Decided December, 1891.
A person is not liable for damages resulting from the negligence or misfeasance of another in the performance of a lawful contract, unless the relation of master and servant, or principal and agent, exists, and the employer retains the control over the manner of executing the work.
TRESPASS, qu. cl., for breaking and entering the plaintiffs' close, and cutting and carrying away an oak tree, throwing down the plaintiffs' fence and wall, and incumbering the plaintiffs' land with brush. Facts found by the court.
The defendant bought the standing timber on a lot adjoining the plaintiffs' land, and made a contract with one Hazen to cut the standing trees into lumber at an agreed price per thousand feet. Hazen performed the contract, hiring and paying his men. Beyond making the contract and paying the price agreed, the defendant had nothing to do with cutting the timber. The defendant took the lumber from the lot. In felling the trees, some of them fell upon and across the plaintiffs' fence and wall, breaking some of the boards and throwing down some of the top stones of the wall, and, in trimming them, some of the limbs were left on the plaintiffs' land. The defendant afterwards repaired the wall and fence, and removed the most of the limbs and brush from the plaintiffs' land. The defendant does not own the land on which the timber was cut.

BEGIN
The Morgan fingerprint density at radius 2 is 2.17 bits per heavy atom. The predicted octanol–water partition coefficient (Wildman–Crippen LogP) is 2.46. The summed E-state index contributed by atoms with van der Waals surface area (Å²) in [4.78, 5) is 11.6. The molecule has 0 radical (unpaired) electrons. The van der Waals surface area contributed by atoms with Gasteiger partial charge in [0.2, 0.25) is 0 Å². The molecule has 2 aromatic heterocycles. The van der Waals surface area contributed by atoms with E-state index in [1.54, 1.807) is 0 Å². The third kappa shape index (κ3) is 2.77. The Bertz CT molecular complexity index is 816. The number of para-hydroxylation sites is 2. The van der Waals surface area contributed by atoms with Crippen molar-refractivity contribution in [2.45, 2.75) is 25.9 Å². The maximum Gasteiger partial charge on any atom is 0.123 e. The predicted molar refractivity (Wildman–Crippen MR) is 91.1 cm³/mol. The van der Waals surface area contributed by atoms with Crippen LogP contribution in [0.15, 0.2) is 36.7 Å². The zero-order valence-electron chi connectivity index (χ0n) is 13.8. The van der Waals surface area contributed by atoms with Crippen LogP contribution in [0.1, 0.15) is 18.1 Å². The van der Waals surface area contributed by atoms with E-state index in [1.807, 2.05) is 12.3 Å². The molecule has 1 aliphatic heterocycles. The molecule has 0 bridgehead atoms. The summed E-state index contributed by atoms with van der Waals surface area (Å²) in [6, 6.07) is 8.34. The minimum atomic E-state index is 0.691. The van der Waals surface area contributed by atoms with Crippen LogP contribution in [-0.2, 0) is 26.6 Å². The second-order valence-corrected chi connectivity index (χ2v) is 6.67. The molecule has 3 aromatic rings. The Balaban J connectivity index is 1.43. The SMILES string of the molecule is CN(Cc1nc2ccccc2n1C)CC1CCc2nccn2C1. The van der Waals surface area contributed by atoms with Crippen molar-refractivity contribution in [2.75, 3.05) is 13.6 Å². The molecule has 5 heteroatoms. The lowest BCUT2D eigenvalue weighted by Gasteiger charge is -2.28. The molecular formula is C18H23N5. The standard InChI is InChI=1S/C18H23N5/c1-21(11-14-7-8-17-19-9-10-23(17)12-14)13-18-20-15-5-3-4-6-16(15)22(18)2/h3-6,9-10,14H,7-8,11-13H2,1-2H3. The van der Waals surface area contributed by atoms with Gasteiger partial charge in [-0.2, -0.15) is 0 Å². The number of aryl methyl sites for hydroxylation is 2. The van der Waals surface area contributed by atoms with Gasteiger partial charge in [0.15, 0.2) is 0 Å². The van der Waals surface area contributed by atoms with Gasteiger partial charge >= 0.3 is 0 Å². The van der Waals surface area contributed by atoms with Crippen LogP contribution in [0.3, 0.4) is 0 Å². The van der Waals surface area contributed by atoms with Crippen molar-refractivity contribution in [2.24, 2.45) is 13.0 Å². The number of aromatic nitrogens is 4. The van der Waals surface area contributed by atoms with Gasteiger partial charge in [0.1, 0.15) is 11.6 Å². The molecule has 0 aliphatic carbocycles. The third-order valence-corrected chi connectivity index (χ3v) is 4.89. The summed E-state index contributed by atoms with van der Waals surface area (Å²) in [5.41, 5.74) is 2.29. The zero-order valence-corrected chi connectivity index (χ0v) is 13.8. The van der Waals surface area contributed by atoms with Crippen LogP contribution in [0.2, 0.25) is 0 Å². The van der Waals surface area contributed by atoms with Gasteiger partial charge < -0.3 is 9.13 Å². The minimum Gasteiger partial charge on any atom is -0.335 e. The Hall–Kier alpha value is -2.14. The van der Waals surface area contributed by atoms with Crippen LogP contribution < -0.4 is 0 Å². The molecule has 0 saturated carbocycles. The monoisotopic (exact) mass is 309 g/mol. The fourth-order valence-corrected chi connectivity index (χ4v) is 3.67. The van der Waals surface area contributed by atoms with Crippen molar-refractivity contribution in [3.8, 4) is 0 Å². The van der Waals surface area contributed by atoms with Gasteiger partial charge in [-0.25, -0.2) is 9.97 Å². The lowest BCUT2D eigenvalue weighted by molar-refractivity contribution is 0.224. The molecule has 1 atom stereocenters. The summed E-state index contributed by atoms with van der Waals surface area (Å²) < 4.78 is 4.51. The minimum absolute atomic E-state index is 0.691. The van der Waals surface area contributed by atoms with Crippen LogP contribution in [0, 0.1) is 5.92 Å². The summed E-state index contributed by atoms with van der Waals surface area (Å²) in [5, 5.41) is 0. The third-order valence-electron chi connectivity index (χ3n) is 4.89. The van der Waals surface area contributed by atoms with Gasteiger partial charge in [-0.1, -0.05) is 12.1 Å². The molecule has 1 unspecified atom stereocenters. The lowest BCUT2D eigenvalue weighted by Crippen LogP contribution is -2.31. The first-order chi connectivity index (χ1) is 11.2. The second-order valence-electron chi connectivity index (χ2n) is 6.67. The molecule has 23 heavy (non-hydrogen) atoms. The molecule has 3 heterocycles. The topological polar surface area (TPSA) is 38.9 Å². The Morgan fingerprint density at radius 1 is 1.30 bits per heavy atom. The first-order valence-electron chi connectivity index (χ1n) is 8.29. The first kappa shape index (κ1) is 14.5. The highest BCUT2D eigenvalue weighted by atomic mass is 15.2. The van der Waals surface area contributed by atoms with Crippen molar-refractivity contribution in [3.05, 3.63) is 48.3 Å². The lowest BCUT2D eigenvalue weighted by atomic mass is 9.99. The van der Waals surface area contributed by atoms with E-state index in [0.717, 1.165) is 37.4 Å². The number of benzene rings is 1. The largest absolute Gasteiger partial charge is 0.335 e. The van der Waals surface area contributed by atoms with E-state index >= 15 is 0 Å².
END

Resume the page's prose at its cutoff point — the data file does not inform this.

The court found that the oak tree, for which the plaintiffs claim damages, was not on the plaintiffs' land, and, being of the opinion that the defendant was not responsible for the injury to the plaintiffs' wall, fence, and land by the acts of Hazen and his men in cutting the lumber, found a verdict for the defendant; and the plaintiffs excepted.
Thomas O. Knowlton, for the plaintiffs.
David A. Taggart, for the defendant.
Hazen was a contractor, exercising an independent employment, and selecting his own servants and workmen. He was not an ordinary laborer, personally engaged in the cutting of the trees, nor acting under control of the defendant. The injuries of which the plaintiffs complain were not the natural result of the work contracted to be done. The contract was to do an act in itself lawful, and the authority conferred by the defendant on Hazen was that of executing it in a lawful manner. The maxim, respondeat superior, does not apply. Carter v. Berlin Mills Co., 58 N.H. 52.
Judgment for the defendant.
CLARK, J., did not sit: the others concurred.